A hip to gable conversion is one where the roof is extended to meet the exterior wall. Most houses have a double sloped roof and where those slopes meet at the top is called the hip. The gable is the part of the end wall where there are no other properties joined to it. In a terraced house, the end terraces would have this, for a detached property, it's any of your outside walls. So now you know a little bit more about what this type of conversion is, what are the benefits, does it require planning permission and if you can't have one – what are the alternatives?
In order to have a hip and gable conversion, your builder will need to remove part of your roof. This will allow the floor reinforcements to be put in place before the gable wall is rebuilt. Once this is done your hip roof is the rebuilt to.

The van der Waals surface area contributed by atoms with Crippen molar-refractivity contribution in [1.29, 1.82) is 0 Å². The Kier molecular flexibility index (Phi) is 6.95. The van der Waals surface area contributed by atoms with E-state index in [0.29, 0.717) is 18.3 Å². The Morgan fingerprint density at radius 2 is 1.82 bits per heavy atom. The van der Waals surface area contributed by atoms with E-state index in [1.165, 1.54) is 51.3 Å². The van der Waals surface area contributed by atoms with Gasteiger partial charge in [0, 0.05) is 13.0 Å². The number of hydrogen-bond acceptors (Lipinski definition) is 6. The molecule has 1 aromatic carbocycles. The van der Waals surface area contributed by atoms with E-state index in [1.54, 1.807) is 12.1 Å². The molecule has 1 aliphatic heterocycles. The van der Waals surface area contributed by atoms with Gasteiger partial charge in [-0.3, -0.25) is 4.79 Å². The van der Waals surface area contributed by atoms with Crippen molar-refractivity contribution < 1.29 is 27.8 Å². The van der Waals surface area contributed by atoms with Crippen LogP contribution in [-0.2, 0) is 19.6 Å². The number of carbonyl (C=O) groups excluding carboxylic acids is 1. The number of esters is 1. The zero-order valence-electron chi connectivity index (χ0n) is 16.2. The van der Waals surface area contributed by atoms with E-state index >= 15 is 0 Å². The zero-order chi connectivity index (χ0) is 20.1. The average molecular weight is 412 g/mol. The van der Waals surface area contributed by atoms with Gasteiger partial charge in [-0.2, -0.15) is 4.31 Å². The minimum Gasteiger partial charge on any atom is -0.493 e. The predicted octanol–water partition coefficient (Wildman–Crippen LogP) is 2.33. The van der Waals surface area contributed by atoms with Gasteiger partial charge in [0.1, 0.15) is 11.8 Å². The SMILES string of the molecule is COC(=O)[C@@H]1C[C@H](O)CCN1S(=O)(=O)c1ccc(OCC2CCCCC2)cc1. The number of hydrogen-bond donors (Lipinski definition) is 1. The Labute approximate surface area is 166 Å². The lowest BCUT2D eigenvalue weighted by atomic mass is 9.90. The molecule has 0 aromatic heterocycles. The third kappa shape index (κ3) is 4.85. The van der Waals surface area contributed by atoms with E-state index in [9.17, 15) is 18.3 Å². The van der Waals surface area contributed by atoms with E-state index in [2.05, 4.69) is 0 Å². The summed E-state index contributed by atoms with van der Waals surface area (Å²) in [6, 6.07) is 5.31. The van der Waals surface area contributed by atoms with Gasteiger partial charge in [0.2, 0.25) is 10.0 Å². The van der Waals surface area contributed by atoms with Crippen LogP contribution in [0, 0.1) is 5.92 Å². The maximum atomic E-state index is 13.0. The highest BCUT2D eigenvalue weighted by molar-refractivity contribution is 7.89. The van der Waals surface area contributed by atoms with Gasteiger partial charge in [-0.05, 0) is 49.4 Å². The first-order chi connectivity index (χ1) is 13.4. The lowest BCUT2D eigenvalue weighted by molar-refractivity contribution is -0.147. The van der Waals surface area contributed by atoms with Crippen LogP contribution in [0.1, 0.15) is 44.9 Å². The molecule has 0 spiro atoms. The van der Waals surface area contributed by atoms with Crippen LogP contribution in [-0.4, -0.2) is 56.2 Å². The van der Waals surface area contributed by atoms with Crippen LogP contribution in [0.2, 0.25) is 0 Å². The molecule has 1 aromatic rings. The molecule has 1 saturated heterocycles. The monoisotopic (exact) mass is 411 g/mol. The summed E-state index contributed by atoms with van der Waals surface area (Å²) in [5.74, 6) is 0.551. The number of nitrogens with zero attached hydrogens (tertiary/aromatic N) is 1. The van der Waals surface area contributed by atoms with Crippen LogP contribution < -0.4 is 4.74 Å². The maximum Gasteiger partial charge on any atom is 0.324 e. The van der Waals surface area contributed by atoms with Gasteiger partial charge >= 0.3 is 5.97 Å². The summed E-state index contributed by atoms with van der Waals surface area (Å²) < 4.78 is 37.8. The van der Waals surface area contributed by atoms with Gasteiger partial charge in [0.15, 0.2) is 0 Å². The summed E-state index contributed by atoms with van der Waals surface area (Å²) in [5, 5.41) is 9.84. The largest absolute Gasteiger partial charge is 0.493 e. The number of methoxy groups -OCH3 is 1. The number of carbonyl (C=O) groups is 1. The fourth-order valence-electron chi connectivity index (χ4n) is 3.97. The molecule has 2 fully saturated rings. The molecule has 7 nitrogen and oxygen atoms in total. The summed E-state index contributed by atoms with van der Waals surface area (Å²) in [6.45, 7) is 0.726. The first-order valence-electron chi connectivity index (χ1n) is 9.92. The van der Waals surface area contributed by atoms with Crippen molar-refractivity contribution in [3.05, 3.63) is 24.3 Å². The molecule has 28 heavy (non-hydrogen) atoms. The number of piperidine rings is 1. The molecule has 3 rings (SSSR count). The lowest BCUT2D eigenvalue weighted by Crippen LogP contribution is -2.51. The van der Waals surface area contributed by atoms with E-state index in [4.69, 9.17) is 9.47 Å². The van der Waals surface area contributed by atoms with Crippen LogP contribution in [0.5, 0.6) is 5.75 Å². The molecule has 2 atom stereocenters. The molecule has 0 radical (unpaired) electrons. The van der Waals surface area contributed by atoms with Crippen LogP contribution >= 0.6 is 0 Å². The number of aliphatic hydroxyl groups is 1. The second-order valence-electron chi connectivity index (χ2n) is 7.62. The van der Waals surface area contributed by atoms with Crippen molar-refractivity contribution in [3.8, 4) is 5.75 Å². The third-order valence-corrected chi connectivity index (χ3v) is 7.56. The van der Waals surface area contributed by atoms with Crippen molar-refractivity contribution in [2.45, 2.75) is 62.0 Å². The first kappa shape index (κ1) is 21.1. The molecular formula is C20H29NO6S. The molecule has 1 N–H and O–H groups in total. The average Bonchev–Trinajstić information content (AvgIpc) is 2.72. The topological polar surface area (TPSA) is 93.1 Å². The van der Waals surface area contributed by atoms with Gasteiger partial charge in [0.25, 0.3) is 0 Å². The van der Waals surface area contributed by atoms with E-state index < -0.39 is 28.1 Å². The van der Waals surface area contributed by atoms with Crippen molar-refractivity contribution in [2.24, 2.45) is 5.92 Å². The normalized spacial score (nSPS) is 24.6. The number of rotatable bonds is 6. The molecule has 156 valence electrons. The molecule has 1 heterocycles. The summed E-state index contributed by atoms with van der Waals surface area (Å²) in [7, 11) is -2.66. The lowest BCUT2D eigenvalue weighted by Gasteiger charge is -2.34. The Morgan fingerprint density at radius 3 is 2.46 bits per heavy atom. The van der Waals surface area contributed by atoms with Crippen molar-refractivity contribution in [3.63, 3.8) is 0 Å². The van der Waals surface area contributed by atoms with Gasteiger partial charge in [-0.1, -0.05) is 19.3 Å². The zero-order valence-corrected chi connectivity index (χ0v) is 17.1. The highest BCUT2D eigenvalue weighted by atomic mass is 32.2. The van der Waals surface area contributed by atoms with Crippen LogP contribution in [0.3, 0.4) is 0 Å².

Do you need planning permission?
Typically, the answer would be no. Because, your completed loft space shouldn't extend past the end of your property boundary, then you won't need any permissions. There are building regulations that you'll have to satisfy, but these can be discussed with your builder and or architect.
Is my property suitable?
Most properties can have a hip to gable loft conversion. This includes; detached, semi-detached, bungalows and chalets. Only an end terraced house can one, unfortunately mid-terraced are not suitable.
What are the alternatives?
If your property isn't suitable, then you may want to consider having a side dormer. This means that your conversion will protrude from the side of your house. Alternatively, you could consider having a mansard conversion as these are typically constructed at the rear of your house
Pros and cons of a hip to gable
A hip to gable loft conversion is just one of the many ways you can successfully utilise the space in your roof. A conversion is a very clever way of maximising the potential your house has to offer without needing to go through all the hassles of moving. The hip to gable conversion offers a unique way to increase your attic.